How will derivatives be accounted for under PSAB's new suite of financial instruments?
The big impetus to introduce a new set of standards for financial instruments was because the old standards simply did not account for derivatives. Given how much risk is associated with the use of derivatives, PSAB deemed this unacceptable.
In developing PS 3450, Financial Instruments, there is concrete guidance on the definition of derivatives, how to account for them, and related risk disclosures. The standard even includes guidance on embedded derivatives (financial instruments that may be embedded within existing contracts like lease agreements). Derivatives must be accounted for at their fair value each period, which will introduce volatility in the financial statements resulting from changes in fair value each period.
Typically, public sector entities use derivatives to hedge risks (i.e. interest rate risk, foreign currency risk, commodity risk). By hedging, derivatives usually have a relationship to one or more other financial instruments that the government is holding. For example, if a government issues a US Dollar bond, it might hedge FX risk by entering a US Dollar swap (derivative).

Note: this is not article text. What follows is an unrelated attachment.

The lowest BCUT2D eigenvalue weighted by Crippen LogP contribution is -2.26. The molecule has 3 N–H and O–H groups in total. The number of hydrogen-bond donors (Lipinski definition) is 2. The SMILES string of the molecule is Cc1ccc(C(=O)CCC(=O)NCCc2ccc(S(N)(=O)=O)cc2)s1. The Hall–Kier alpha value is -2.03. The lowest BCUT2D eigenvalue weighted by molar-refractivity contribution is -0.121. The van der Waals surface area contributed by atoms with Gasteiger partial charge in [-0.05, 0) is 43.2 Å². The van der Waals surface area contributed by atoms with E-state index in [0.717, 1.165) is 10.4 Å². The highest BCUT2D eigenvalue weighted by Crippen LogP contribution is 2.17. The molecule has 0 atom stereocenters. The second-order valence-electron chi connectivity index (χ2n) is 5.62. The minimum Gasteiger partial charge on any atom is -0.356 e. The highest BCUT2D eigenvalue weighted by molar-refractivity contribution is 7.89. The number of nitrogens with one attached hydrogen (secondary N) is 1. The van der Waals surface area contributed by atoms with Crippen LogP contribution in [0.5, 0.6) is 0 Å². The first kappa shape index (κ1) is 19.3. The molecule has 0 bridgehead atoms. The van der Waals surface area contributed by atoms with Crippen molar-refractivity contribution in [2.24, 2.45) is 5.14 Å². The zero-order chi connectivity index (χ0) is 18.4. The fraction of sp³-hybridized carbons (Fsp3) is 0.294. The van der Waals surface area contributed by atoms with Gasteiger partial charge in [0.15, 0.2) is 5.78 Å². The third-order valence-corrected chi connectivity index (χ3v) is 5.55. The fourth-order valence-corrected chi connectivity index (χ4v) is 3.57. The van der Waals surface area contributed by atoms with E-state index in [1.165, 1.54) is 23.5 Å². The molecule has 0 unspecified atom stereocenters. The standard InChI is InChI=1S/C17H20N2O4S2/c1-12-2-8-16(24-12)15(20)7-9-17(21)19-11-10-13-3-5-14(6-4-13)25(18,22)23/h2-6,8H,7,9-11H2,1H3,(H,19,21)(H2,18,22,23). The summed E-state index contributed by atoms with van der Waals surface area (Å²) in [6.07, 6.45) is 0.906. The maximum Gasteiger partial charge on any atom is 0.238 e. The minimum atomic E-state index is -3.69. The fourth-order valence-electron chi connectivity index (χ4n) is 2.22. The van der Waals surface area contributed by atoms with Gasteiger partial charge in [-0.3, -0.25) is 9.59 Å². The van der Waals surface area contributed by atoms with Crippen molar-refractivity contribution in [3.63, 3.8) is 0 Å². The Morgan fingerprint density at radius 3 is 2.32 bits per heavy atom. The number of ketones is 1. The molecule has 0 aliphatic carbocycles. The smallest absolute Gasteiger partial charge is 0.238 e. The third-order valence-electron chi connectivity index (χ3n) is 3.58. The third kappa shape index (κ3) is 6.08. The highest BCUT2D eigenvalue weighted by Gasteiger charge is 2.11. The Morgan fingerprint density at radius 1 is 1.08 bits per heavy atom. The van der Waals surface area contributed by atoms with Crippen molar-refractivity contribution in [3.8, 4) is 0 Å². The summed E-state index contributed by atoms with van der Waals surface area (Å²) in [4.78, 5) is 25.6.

However, there is no explicit hedge accounting available in PSAB's new suite of standards. There are, however, certain elections that can be made within the standards to link the presentation of derivatives with the underlying risks that are being hedged. When applied effectively, these elections can minimize the volatility introduced into the financial statements.